Starting a successful new business means juggling a lot of competing tasks, but if you follow the advice below, you should be able to more effectively choose where to put your time and efforts.
1. Write down your priorities.
It may sound trite, but if you are going to prioritize successfully, you absolutely must establish a set of goals and write them down. With so many things competing for your time, it won't work to keep them in your head. Write them down. Make sure your goals are specific. Broad generalities won't work. For each goal, you should have a series of actions that you believe, if completed, will ensure you reach the goal. Beside each action, place a planned completion date and the name of the person responsible for completing that action. Place the actions on your calendar as "to-dos" and check them off the spreadsheet as you complete them. Don't be afraid to review and revise your list as you learn more.
2. Focus your efforts.
Limit the number of things on which you are working. Finish one thing before you start another. Even after you have written down your priorities, you can't successfully work on 17 things at once. Choose your top priorities and focus on them alone. It is better to push three things across the finish line than to move 37 items a small portion of the way to completion.
3. Prioritize tasks that build your core business.
First, you obviously need to bring in revenue in order to have a viable business. We often tell new business owners, "First, sell something. Prove that your concept, product and business model works." You are not going to get it right the first time. So, give your best effort and get feedback. Make changes and improvements. Improve each time. Get testimonials, develop case studies and ask for referrals in order to gain more customers. Focus on improving your product offerings and customer service. These actions will give you your best chance for building a reliable cash flow.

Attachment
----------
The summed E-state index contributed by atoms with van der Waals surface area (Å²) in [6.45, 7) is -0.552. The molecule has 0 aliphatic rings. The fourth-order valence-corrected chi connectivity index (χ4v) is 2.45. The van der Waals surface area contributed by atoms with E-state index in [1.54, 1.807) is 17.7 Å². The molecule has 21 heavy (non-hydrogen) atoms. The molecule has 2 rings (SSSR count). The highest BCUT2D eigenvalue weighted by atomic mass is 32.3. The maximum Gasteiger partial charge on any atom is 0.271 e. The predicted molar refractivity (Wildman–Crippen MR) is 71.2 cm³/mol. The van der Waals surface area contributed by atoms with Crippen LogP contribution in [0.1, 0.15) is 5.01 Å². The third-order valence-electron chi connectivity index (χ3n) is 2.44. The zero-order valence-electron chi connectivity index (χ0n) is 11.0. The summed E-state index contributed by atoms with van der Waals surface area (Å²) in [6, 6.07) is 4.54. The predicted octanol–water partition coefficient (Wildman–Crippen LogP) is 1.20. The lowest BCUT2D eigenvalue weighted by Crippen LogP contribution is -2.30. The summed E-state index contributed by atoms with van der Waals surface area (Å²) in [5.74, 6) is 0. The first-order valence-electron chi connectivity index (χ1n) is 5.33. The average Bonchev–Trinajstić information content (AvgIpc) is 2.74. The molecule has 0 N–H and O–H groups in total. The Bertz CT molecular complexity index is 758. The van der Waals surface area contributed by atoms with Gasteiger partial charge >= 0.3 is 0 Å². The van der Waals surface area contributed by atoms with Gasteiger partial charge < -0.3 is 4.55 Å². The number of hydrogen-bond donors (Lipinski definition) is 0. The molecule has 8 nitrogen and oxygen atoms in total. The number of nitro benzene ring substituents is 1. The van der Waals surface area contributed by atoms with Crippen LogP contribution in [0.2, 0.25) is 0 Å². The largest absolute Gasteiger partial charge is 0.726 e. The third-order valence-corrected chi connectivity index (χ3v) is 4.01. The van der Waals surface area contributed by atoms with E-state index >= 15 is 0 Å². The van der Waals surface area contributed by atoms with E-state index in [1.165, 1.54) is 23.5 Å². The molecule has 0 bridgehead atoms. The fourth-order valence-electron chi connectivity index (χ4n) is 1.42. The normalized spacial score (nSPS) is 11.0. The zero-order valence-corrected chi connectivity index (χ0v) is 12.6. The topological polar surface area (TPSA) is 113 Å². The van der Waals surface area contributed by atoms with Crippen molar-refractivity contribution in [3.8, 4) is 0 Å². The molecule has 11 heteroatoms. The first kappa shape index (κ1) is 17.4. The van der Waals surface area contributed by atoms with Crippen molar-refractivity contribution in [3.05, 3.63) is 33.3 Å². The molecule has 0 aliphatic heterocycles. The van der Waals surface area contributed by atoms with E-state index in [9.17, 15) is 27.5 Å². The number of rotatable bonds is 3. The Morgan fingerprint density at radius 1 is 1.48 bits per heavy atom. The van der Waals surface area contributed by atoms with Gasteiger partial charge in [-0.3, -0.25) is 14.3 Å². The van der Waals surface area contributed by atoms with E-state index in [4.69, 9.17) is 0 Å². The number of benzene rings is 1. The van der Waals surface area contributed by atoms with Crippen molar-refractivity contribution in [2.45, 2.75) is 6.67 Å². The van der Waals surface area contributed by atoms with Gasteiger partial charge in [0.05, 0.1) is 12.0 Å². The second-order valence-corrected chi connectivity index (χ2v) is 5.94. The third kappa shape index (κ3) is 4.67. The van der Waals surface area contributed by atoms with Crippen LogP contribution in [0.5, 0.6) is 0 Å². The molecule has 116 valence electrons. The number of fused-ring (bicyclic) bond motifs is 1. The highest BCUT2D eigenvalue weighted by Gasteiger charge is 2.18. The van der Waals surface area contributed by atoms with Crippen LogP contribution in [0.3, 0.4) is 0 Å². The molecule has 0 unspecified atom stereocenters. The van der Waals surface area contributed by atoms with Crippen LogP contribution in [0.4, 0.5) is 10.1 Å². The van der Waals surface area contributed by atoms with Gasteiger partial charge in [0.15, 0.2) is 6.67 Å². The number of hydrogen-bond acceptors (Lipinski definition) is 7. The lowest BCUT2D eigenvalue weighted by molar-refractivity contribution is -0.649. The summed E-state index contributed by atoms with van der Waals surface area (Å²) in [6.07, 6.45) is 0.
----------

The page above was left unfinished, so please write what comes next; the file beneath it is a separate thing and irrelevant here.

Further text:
4. Spend some time building for the future.
While you are focusing on those tasks that affect your business today, don't lose sight of the future. If you are successful and your business grows, you may need to hire employees. You may need additional marketing efforts, a larger space, more production equipment, and/or capitalization. You may need to gain additional skills or knowledge. Go back to your goals spreadsheet. Include some longer-range goals for your business. Make sure that you are preparing for long-term success.
5. Outsource ancillary tasks.
If you don't have enough time to complete everything on your "to-do" list, you should look for tasks that can be outsourced. These items may include administrative or accounting work. Perhaps others could perform some of your marketing efforts. Determine if the value of the extra time you gain more than offsets the cost of paying others to perform the tasks. Remember, it might take far less time for a professional to perform these tasks, freeing you to pursue those actions that will move your business forward.
Starting a successful new business means juggling a lot of competing tasks, but if you follow the advice above, you should be able to more effectively choose where to put your time and efforts.
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